The 13th post on the Journal of American Greatness originally published in March, 2016.
We can’t repeat often enough that we hold no brief for Trump personally. Our interest is in Trumpism: secure borders, economic nationalism, interests-based foreign policy.
We are therefore in no position to refute the many conservative attacks on Trump’s temperament and character, all of which may be true and may even, should Trump be elected, produce the woeful effects that Trump’s critics on the right confidently predict. We only ask, mildly, what good reasons there are to support candidates whom we know
will not enact the tripartite agenda outlined above but will likely pursue its nation-killing opposite. If Trump is as bad as everyone says, isn’t the saner alterative to let Trump do the necessary dirty work of destroying the “stupid party” and then—when the deed is done—dispatch him like Remirro de Orco
(metaphorically speaking, of course) and build a new party based on Trumpian principles?
In any event, the conservative anti-Trump case would be stronger if they got basic facts right. Andrew Bacevich has done yeoman’s work over the last decade as a scourge of neocon imprudence and adventurism. One might think he’d support Trump’s anti-neocon approach to foreign affairs, but Bacevich finds Trump’s character too gravely wanting. Fair enough. But this:
with absolute unanimity, Trump, Cruz, and Rubio ascribe to Barack Obama any and all problems besetting the nation. To take their critique at face value, the country was doing swimmingly well back in 2009 when Obama took office. Today, it’s FUBAR, due entirely to Obama’s malign actions.
is just dead wrong. One of the reasons Trump has the professional right so beside itself is precisely his eagerness to blame past Republican failures, above all George W. Bush’s. Bacevich doesn’t have to like or support Trump, but fair is fair.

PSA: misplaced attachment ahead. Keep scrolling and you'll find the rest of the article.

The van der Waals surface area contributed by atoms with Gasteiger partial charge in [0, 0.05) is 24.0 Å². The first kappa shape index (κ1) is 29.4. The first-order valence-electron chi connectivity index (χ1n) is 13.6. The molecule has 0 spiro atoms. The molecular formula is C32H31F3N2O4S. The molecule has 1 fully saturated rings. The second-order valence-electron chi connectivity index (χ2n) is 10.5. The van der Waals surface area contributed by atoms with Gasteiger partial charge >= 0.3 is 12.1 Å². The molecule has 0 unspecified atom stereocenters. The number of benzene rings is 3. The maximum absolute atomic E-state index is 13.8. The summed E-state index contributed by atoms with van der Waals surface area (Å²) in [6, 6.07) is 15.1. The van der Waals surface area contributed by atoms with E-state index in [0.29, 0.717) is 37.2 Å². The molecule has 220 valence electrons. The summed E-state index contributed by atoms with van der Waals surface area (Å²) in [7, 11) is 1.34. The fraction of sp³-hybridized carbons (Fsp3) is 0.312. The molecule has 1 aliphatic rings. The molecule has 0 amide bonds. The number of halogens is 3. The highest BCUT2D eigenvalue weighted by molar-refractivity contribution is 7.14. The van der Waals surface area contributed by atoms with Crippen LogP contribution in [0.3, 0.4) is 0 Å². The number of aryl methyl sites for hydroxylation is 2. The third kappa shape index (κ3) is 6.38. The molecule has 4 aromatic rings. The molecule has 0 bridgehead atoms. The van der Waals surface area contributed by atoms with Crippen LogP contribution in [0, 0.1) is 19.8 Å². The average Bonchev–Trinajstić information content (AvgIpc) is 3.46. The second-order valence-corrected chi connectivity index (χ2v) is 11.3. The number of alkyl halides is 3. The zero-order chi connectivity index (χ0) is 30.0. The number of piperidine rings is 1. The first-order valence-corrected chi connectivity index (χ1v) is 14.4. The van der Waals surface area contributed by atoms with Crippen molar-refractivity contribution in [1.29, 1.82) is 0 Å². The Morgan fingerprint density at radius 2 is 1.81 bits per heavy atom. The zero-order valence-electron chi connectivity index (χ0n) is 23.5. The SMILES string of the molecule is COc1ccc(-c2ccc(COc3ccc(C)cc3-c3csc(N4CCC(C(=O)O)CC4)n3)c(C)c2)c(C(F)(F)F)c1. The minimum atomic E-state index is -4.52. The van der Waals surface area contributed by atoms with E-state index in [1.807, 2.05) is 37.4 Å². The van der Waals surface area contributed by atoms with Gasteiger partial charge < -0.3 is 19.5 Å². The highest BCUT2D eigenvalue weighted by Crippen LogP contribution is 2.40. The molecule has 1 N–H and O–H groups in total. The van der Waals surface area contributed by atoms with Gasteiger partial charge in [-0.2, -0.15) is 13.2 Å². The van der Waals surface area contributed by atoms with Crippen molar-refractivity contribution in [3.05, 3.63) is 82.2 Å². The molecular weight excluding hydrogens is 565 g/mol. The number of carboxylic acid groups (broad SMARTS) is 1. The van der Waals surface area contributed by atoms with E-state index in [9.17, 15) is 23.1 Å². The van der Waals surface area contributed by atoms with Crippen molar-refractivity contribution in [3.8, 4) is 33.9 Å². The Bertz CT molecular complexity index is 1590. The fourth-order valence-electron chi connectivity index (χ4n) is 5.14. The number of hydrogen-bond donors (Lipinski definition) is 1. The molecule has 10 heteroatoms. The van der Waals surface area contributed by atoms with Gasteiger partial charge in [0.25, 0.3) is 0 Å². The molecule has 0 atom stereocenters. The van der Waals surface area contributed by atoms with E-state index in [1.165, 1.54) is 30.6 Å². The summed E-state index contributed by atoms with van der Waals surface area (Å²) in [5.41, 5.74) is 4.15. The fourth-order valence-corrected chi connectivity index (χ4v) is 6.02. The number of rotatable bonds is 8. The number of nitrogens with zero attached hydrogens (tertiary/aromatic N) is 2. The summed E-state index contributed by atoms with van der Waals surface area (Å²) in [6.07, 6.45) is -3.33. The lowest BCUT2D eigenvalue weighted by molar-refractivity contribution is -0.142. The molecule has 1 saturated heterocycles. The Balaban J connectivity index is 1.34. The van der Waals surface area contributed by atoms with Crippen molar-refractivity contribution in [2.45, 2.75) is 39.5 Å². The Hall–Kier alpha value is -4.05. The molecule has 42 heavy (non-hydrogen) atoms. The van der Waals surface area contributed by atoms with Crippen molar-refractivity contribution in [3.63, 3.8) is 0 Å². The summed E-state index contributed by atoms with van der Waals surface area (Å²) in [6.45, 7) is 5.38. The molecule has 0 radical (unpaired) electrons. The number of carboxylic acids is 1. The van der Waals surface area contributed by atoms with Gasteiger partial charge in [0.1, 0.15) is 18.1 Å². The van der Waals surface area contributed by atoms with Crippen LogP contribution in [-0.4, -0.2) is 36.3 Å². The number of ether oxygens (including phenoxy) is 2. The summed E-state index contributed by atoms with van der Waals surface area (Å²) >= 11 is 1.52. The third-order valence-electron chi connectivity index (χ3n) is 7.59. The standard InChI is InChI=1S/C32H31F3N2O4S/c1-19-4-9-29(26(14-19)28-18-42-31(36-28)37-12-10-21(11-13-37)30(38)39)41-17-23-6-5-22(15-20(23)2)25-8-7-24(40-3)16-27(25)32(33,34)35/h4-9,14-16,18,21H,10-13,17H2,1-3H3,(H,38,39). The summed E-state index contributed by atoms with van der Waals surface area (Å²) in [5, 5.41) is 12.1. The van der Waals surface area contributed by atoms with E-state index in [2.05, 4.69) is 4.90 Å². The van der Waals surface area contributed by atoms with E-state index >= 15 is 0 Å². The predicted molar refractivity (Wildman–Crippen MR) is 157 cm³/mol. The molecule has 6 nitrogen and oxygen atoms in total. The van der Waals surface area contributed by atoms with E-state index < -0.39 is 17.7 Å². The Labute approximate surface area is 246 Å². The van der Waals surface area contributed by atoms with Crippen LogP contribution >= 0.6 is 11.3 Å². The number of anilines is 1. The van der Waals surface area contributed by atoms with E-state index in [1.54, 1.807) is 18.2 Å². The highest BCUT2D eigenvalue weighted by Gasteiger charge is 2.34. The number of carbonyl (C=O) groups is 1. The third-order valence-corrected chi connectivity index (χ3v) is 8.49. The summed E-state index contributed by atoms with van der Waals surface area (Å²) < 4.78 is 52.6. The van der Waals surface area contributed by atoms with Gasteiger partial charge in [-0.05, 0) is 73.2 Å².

Bacevich goes on:
a Republican president can, they claim, dismantle Obama’s poisonous legacy and restore all that he has destroyed. From “day one,” on issues ranging from health care to immigration to the environment, the Republican candidates vow to do exactly this.
Perhaps Bacevich missed Trump’s endorsement of universal health care and other elements of the Obama economic agenda. He also apparently hasn’t been listening to Trump (or Cruz) on foreign policy:
Here, too, the Republican candidates see eye-to-eye and have solutions readily at hand. In one way or another, all of those solutions relate to military power. Trump, Cruz, and Rubio are unabashed militarists … A Republican commander-in-chief, be it Trump, Cruz, or Rubio, won’t take any guff from Moscow or Pyongyang or Beijing or Tehran. He will eradicate “radical Islamic terrorism,” put the mullahs back in their box, torture a bunch of terrorists in the bargain, and give Bibi whatever he wants.
Really? Trump has been savaged by the right for saying nice things about Putin and that his approach to the Israeli-Palestinian conflict would be “neutral.” His comments about China focus on negotiating better trade deals; he has shown no appetite for ratcheting up military tensions in the Western Pacific. Yes, his rhetoric on ISIS has been tough, but ISIS really is a threat to American interests. By contrast, Trump has categorically renounced the Iraq War and the whole neocon nation-building project.
It’s one thing to be fed up with the neocons. We understand, Colonel! But your aim in finding new, deserving targets could be more precise.